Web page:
Learning Disabilities

1834 Words 8 Pages
Learning Disabilities
According to the Individuals with Disabilities Education Act (2004), a learning disability can be defined as “a disorder in one of more of the basic psychological processes involved in understanding on in using language, spoken or written, which disorder may manifest itself in the imperfect ability to listen, think, speak, read, write, spell, or do mathematical calculations.” The disorders included under learning disabled are perceptual disabilities, brain injury, minimal brain dysfunction, dyslexia, and developmental aphasia. It does not include learning problems due to visual, hearing, or motor disabilities, mental retardation, emotional disturbance, or environmental, cultural, or economic disadvantage (Pullen, 2016).
…show more content…
Comprehension is spread into all curriculums, thus becoming a critically important skill for our students to master. According to McLaughlin (2012), comprehension can be broken down into ten teaching principals that focus on the role of students and teachers, in addition to, how educators should engage students into a more reflective level of comprehension.
The first teaching principal reflected in the article focuses on the schema-based learning development, in which students connect new information to prior knowledge thus enhancing their comprehension of the material. When students are exposed to information that they can use as prior knowledge, or are engaged in an activity that allows them to activate their prior knowledge, it offers the ability to create connection and deepen their comprehension. The second teaching principal emphasizes the role of the student in reading being either strengthened or weakened by their skill set of comprehensive decoding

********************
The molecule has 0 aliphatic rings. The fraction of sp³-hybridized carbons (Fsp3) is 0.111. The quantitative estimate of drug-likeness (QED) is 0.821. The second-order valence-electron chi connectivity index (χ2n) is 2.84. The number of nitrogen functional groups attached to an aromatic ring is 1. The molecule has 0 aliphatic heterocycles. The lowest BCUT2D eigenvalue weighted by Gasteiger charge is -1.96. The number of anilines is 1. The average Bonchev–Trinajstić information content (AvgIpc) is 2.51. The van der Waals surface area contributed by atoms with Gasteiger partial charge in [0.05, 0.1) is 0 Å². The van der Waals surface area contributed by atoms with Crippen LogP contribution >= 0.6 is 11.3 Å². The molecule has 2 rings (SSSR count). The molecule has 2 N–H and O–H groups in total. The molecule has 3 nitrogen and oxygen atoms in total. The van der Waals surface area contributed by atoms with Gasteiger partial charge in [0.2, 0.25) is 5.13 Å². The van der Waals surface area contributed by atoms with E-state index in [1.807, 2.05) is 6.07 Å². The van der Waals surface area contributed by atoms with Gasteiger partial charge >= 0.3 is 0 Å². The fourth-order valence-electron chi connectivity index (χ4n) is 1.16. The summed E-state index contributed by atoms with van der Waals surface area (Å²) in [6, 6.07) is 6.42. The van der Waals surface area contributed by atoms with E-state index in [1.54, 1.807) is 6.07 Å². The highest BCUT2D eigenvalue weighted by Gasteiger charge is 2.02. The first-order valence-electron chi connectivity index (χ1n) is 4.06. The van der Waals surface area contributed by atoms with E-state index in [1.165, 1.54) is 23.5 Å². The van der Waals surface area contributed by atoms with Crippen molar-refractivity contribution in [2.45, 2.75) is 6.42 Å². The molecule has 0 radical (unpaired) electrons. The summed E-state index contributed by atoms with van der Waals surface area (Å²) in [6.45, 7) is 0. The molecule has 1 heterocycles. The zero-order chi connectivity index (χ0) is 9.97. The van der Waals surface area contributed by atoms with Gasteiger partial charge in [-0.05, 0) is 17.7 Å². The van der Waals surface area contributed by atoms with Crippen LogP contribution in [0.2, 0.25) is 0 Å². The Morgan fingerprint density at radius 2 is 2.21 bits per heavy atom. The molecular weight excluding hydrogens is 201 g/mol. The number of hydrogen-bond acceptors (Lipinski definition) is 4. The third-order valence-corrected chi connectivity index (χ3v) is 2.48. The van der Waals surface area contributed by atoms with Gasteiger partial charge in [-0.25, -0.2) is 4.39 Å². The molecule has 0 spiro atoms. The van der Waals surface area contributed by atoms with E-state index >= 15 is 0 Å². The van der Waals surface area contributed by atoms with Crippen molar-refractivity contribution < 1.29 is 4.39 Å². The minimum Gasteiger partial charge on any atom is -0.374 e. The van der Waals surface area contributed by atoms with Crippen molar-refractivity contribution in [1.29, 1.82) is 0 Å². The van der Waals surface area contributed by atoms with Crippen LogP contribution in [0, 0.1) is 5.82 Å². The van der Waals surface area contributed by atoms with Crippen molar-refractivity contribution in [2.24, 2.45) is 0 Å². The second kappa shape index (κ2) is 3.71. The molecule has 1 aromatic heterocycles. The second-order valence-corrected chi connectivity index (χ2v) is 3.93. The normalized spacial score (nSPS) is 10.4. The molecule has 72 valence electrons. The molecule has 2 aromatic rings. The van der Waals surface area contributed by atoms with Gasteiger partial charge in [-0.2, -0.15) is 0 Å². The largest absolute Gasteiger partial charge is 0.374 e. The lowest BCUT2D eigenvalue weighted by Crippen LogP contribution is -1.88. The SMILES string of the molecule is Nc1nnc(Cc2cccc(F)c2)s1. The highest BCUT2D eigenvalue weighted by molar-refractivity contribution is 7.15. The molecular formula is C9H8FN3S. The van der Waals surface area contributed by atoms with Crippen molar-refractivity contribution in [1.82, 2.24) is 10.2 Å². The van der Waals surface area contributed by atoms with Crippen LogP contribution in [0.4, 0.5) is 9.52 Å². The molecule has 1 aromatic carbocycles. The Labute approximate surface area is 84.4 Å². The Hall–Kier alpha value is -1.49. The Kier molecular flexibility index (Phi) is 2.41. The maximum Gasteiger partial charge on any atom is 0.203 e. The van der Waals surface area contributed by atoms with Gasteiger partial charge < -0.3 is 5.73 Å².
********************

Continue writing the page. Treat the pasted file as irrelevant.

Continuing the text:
…show more content…
The teacher must focus on introducing strategies to use before reading, during reading, and after reading. These strategies should be determined by the students’ needs and should be observed in order to be proven effective for the individual child (Lyons and Thompson, 2012). Guided reading provides teachers with the time to differentiate instruction based on levels of comprehension and fluency. By using this strategy with student with learning disabilities, educators will train the brain of these individuals to use strategies to comprehend text in a more effective

Related Documents